Ben & Jerry’s opened Art for Justice, which highlights the need for criminal justice reform and features art by formerly incarcerated artists.
AP Images/Andy Duback
Today, companies often take stances on social issues. A professor of brand responsibility compares ally brands with advocates.
It’s the case of the missing ‘a.’
Nick Lehr/The Conversation via NASA
Armstrong always insisted that he said, 'That’s one small step for a man.' Yet everyone omits the 'a' when they repeat the quote. A linguist tries to get to the bottom of what happened.
Weighing what’s fair takes deliberation.
A decision-making process that relies on intuitive feelings rather than careful deliberation invites a host of biases that make bad decisions and disproportional consequences far more likely.
The bodies of Salvadoran migrant Oscar Alberto Martínez Ramírez and his daughter lie on the bank of the Rio Grande in Matamoros, Mexico.
AP Photo/Julia Le Duc
A photo of a drowned father and his 23-month-old daughter at the US-Mexico border has prompted horror and outrage on social media. Can it spur aid for migrants?
Sound waves let researchers visualize what’s happening below the surface.
Geophysicists use sound waves to build a picture of the magma and rock beneath this active volcano, most of which is underwater. It's like CT scanning the Earth.
Environ un enfant sur dix qui a subi une commotion cérébrale aura des problèmes à long terme. Mais les erreurs de diagnostic sont fréquentes, empêchant un suivi adéquat.
Brain injury can happen even if you don’t pass out.
About one in ten children who have suffered concussion are thought to have long-term problems.
Archaeological visualization of Angkor Wat at sunset, with site map at upper right.
Tom Chandler, Mike Yeates, Chandara Ung and Brent McKee, Monash University, SensiLab, 2019
Many tourists hold an outdated romanticized image of an abandoned temple emerging from the jungle. But research around Angkor Wat suggests its collapse might be better described as a transformation.
WikiLeaks founder Julian Assange leaves Southwark Crown Court in London, May 1, 2019.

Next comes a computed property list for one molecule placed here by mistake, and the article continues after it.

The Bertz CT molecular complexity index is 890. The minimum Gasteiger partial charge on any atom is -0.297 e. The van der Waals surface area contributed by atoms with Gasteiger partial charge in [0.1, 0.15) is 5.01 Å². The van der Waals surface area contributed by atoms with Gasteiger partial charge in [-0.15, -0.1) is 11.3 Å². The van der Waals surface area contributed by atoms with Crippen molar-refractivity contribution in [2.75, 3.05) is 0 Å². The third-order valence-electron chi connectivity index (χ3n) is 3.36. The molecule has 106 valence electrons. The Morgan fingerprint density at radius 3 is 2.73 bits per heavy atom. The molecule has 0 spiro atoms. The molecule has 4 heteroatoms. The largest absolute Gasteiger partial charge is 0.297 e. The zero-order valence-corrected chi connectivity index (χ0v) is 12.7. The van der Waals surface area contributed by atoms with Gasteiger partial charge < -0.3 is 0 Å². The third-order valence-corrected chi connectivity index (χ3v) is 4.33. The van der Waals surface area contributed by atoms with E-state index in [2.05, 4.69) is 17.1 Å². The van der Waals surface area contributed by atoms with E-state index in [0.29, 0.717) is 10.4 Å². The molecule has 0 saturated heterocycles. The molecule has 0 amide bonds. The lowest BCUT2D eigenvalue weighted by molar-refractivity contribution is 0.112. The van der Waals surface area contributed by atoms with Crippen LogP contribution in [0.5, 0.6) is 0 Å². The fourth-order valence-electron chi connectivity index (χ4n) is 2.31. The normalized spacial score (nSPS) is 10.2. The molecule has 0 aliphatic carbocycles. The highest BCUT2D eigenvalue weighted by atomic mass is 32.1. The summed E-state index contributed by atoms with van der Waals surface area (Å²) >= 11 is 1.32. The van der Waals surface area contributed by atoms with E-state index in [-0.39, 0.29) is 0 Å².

Julian Assange's indictment under the Espionage Act, a sweeping law with heavy penalties for unauthorized receiving or disclosing of classified information, poses a threat to press freedom.
Thurgood Marshall outside the Supreme Court in Washington in 1958. Marshall, the head of the NAACP’s legal arm who argued part of the case, went on to become the Supreme Court’s first African-American justice.
While the Brown vs. Board of Education case is often celebrated for ordering school desegregation, history shows many black people in the city where the case began opposed integrated schools.
Seattle Times publisher Frank Blethen testifies in February at a public hearing at the Washington legislature against limiting legislative branch disclosure.
AP/Ted S. Warren
Government produces millions of pages of records every day: studies, reports, memos, emails, budgets and more. These reports belong to the public, but increasingly, lawmakers are trying to hide them.
Julian Assange goes back to court in London on May 2.
The US indicted WikiLeaks co-founder Julian Assange for conspiring to hack into a government computer. But the prosecution of Assange may also pose a risk to the rights of journalists in the US.
A U.S. Forest Service employee using a drop torch during a planned burn in Arizona’s Coconino National Forest.
Decades of wildfire suppression have allowed flammable fuels to pile up in US forests. Scientists and managers say careful use of planned fires can reduce risks of large, out-of-control burns.
Free office food isn’t there just to fill your belly.
From Ford to Facebook, companies have long used benefits to mold employee behavior – even incentivizing the 'right' kind of lifestyle.
Flames and smoke rise as fire rages in the Notre Dame Cathedral in Paris.
AP Photo/Thierry Mallet
The Notre Dame Cathedral was long a powerful symbol of church authority - but it wasn't static. The design kept changing to keep up with the changing times.
‘Laugh so you don’t cry’: Venezuelan students crack up as they stand near a damaged mural of Venezuelan independence hero Simon Bolivar in Caracas, Venezuela, Feb. 7, 2019.
AP Photo/Rodrigo Abd
The rise of black comedy to explain Venezuela's chaos recalls an old saying in the crisis-stricken South American country: 'Laugh so you don't cry.'
Assembling backpacks of food for students to take home in Flint, Mich.
Kathleen Payton/Food Bank of Eastern Michigan
Backpack programs that give students easily prepared foods, like boxed macaroni and cheese and canned beans, can make a difference.
Anne McClain of NASA runs through procedures in the Soyuz MS-11 spacecraft during a vehicle fit check Nov. 20.
Designing for women goes beyond just making gear in a size small. By not tailoring equipment and uniforms for women and other underserved people, we prevent them from reaching their full potential.
If the goal is to communicate, why should the speaker bear all the burden?
It can be hard to understand a non-native speaker of your own language. But conversation is a two-way street and linguists are figuring out how native listeners can improve their half of the interaction.
Grounded Boeing 737 Max airplanes sitting on the tarmac in Washington.
Boeing's response to the crisis over its 737 Max planes has made the company seem defensive and passive. A crisis management expert explains how Boeing could reclaim the narrative.